Another merging of scientific with indigenous medicine, once again lacking specificity

August 15, 2023 • 11:30 am

Much as I’d like to believe otherwise, I see this as a “virtue-signaling” collaboration on the part of Roche, which aims to meld not just Māori medicinal practices with modern medicine, but also Māori “values”. I’m not sure what kind of “values” differ between Māori and so-called “Western” medicine because both presumably value “getting well” and “not getting sick” as the goals of healcare.

Click below to read the article from the New Zealand Herald:

Excerpts (I’m on a ship, and since the newspaper was too lazy to translate the Māori words into English, I don’t feel obliged to, either):

Te Rūnanga o Ngāti Whātua and global pharmaceutical company Roche Pharmaceuticals have recently set up Tū Kotahi, a new partnership that will see modern medicine meeting traditional Māori values and practices.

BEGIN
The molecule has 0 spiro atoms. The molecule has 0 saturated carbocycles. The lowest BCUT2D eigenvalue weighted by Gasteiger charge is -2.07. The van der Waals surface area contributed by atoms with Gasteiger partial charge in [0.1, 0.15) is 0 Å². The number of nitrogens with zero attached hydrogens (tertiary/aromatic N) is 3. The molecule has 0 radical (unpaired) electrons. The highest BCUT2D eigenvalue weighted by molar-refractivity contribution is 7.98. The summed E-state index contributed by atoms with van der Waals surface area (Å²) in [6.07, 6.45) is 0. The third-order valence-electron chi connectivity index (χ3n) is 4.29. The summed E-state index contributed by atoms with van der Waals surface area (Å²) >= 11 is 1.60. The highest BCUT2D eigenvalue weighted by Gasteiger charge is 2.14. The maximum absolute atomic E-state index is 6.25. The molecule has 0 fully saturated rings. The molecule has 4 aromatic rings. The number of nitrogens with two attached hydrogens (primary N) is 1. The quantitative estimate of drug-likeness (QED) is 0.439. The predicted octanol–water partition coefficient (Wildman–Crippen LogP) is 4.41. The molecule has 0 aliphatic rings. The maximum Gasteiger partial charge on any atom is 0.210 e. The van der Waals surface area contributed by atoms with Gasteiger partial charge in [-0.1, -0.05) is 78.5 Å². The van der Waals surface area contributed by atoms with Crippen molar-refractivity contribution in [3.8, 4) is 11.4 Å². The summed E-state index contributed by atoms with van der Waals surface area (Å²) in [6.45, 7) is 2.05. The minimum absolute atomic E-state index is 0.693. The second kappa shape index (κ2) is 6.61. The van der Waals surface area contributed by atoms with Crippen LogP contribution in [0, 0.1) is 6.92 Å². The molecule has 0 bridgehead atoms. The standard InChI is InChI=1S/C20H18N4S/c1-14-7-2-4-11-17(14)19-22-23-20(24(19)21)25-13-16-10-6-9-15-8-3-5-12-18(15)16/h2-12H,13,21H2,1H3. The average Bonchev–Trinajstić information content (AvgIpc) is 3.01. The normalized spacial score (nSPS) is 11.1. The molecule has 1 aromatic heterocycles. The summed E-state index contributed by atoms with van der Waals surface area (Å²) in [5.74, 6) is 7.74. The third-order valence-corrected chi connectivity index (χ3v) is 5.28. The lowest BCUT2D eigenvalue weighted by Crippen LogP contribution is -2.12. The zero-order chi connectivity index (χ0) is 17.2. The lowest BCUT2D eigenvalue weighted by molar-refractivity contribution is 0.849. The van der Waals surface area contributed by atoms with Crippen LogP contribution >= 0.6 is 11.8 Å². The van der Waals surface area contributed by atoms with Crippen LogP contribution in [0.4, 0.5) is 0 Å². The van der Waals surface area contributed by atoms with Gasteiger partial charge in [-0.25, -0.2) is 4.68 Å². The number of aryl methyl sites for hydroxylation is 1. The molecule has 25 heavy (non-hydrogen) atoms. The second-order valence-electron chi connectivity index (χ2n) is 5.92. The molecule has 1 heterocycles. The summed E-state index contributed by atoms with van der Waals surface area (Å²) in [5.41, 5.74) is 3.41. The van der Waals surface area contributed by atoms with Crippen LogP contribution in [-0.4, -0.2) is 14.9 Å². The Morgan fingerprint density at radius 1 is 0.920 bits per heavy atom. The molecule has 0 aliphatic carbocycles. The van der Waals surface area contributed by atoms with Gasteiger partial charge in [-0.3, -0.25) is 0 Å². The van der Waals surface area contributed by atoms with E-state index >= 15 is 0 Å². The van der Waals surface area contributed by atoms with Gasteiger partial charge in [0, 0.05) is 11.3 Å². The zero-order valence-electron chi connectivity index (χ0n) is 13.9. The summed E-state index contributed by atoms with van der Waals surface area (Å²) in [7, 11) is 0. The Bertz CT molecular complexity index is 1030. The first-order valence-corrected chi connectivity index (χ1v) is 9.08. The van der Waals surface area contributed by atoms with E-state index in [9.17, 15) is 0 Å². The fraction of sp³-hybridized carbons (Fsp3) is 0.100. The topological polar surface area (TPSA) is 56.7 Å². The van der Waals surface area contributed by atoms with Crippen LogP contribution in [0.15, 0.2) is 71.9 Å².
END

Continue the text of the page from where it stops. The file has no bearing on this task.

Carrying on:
The pact calls for investigating novel approaches to disease prevention, treatment, and wellness for descendants of the iwi, hopefully bringing it to other iwi in the future.

The iwi’s co-chair, Dame Naida Glavish, says the “open, honest and frank” pact opens a new chapter in medical innovation and cultural preservation.

“I feel really good about it because Te Rūnanga o Ngāti Whātua will stand in its own mana motuhake and so will Roche. There is a need, of course, to have an understanding between the two in terms of mana motuhake, total sovereignty, coming together with each other.”